The AFL has flagged the likelihood that a one-off representative/‘All Stars’ game will replace the NAB Cup in season 2014, a concept that is likely to please the players and fans. Concepts that have been proposed include ‘East vs. West’, a return of the State of Origin, as well as an ‘All Stars’ side taking on an all-indigenous side. Let’s take an in-depth look at the pros and cons of each.
East vs. West:
Similar to the NBA, the AFL could employ an East vs. West game, where the western states and the western group of Victoria clubs, would face off against the eastern states and eastern group of Victorian clubs. In this scenario, West Coast, Fremantle, Port Adelaide, Adelaide, and Victorian clubs, Geelong, Western Bulldogs, North Melbourne, Essendon and Carlton would form the selection pool for the West side. The East team would be formed by players from Brisbane, Gold Coast, GWS, Sydney and Victorian clubs, St Kilda, Richmond, Melbourne, Collingwood and Hawthorn. With this division, an overall pool of talent is able to be distributed equally among both sides.
- There is a similar model in the NBA that is very successful
- It would avoid a ‘Victoria vs. the rest’ scenario, with this concept having Victorian clubs split between the two sides
- There would be an even distribution of quality among both teams, which would ensure a quality game of football
- Has the capacity to be a one-off game, not hugely time-consuming like a State of Origin carnival
- Broadcaster-friendly and also has the possibility to be a highly commercialised concept
- Not traditional state representation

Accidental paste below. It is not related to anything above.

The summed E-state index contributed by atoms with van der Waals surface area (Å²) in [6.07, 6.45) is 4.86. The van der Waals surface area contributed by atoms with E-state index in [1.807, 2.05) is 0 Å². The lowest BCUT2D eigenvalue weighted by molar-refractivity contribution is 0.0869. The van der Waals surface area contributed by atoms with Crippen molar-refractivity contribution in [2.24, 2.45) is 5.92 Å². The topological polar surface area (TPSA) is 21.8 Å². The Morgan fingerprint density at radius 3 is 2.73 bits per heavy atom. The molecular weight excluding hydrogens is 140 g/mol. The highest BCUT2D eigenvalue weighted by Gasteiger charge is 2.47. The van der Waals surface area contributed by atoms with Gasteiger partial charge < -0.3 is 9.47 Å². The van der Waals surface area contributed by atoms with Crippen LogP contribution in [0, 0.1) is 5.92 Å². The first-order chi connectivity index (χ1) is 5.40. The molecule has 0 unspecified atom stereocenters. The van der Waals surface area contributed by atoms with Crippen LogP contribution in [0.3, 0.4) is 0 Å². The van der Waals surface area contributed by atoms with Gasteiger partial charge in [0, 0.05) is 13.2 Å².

- The separation of Victorian clubs is not an ideal scenario, but may have to do
State of Origin:
A State of Origin-style game similar to the one-off match in 2008 would probably be the only choice for the AFL, given it only wants one game and not a series of games like a traditional State of Origin carnival. The likely scenario would see a Victoria vs. ‘the rest’ scenario, which was hugely successful in 2008.
- Was a huge success in 2008
- The best possible way of incorporating some aspects of State of Origin
- Not time-consuming
- A win-win for broadcasters and the AFL
- Victoria is likely to be the only the state-represented team and some might call favouritism
- ‘The rest’ do not have the chance to represent their state, are rather representing an open-ended symbol of the ‘rest of Australia’
‘All Stars’ v Indigenous team:
This would perhaps be the most exciting and interactive option for the AFL and the fans. The AFL could incorporate a concept similar to the A-League’s, where the fans get to choose who lines-up for the ‘All Stars’. The Indigenous team, which has been established annually for a few years now and will be touring Ireland in October to play International Rules, would most likely not be picked by the fans, given the lesser pool of players to choose from. But then again, fan voting could work for both sides as it promotes the clash.
- Fan interactivity, would capture the imagination of footy fans and so the excitement surrounding the game would perhaps exceed all other forms of representative footy
- The match would be a terrific spectacle, showcasing the best of the Indigenous talent in the AFL.
- Further recognition of the Indigenous community
- A ‘feel good,’ friendly approach to the beginning of the season
- Broadcaster friendly
- Was a success in the A-League, and has been used in the NFL and MLS in America as well to great success
- The Indigenous team is already representing Australia in Ireland, some might say the Indigenous concept is being pushed too heavily by the AFL
- Some may argue the All-Australian side should be brought together to play instead of an ‘All-Stars’ team
Other possible concepts:
- All-Australian type game similar to the NBA, where first and second All-Australian teams are selected and then get the chance to play against each other
- Youth vs. Experience styled game (e.g. Under 23’s vs ‘the rest’)
- Premiers vs ‘best of the rest’